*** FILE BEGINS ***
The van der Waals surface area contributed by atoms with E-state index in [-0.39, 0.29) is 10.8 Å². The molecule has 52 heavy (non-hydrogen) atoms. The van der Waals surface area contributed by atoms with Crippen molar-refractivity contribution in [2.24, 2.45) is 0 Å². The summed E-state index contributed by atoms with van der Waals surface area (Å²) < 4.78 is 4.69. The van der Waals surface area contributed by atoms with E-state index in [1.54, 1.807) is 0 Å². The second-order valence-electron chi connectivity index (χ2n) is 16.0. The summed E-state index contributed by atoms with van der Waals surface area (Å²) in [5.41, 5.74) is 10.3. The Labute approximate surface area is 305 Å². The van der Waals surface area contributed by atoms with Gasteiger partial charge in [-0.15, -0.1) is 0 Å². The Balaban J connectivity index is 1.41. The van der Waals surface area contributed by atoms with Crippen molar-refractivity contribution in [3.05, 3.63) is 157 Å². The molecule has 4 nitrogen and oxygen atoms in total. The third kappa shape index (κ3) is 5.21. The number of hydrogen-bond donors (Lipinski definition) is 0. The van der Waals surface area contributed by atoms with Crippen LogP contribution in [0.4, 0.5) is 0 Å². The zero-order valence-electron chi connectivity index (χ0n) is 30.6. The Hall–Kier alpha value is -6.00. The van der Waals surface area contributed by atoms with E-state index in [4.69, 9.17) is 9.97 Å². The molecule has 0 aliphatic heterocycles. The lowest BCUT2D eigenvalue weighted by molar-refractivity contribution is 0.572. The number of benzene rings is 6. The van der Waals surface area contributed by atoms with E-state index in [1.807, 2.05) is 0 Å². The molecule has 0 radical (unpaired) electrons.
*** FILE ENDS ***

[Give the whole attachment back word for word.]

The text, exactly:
The van der Waals surface area contributed by atoms with E-state index in [-0.39, 0.29) is 10.8 Å². The molecule has 52 heavy (non-hydrogen) atoms. The van der Waals surface area contributed by atoms with Crippen molar-refractivity contribution in [2.24, 2.45) is 0 Å². The summed E-state index contributed by atoms with van der Waals surface area (Å²) < 4.78 is 4.69. The van der Waals surface area contributed by atoms with E-state index in [1.54, 1.807) is 0 Å². The second-order valence-electron chi connectivity index (χ2n) is 16.0. The summed E-state index contributed by atoms with van der Waals surface area (Å²) in [5.41, 5.74) is 10.3. The Labute approximate surface area is 305 Å². The van der Waals surface area contributed by atoms with Gasteiger partial charge in [-0.15, -0.1) is 0 Å². The Balaban J connectivity index is 1.41. The van der Waals surface area contributed by atoms with Crippen molar-refractivity contribution in [3.05, 3.63) is 157 Å². The molecule has 4 nitrogen and oxygen atoms in total. The third kappa shape index (κ3) is 5.21. The number of hydrogen-bond donors (Lipinski definition) is 0. The van der Waals surface area contributed by atoms with Crippen LogP contribution in [0.4, 0.5) is 0 Å². The zero-order valence-electron chi connectivity index (χ0n) is 30.6. The Hall–Kier alpha value is -6.00. The van der Waals surface area contributed by atoms with E-state index in [4.69, 9.17) is 9.97 Å². The molecule has 0 aliphatic heterocycles. The lowest BCUT2D eigenvalue weighted by molar-refractivity contribution is 0.572. The number of benzene rings is 6. The van der Waals surface area contributed by atoms with E-state index in [1.807, 2.05) is 0 Å². The molecule has 0 radical (unpaired) electrons.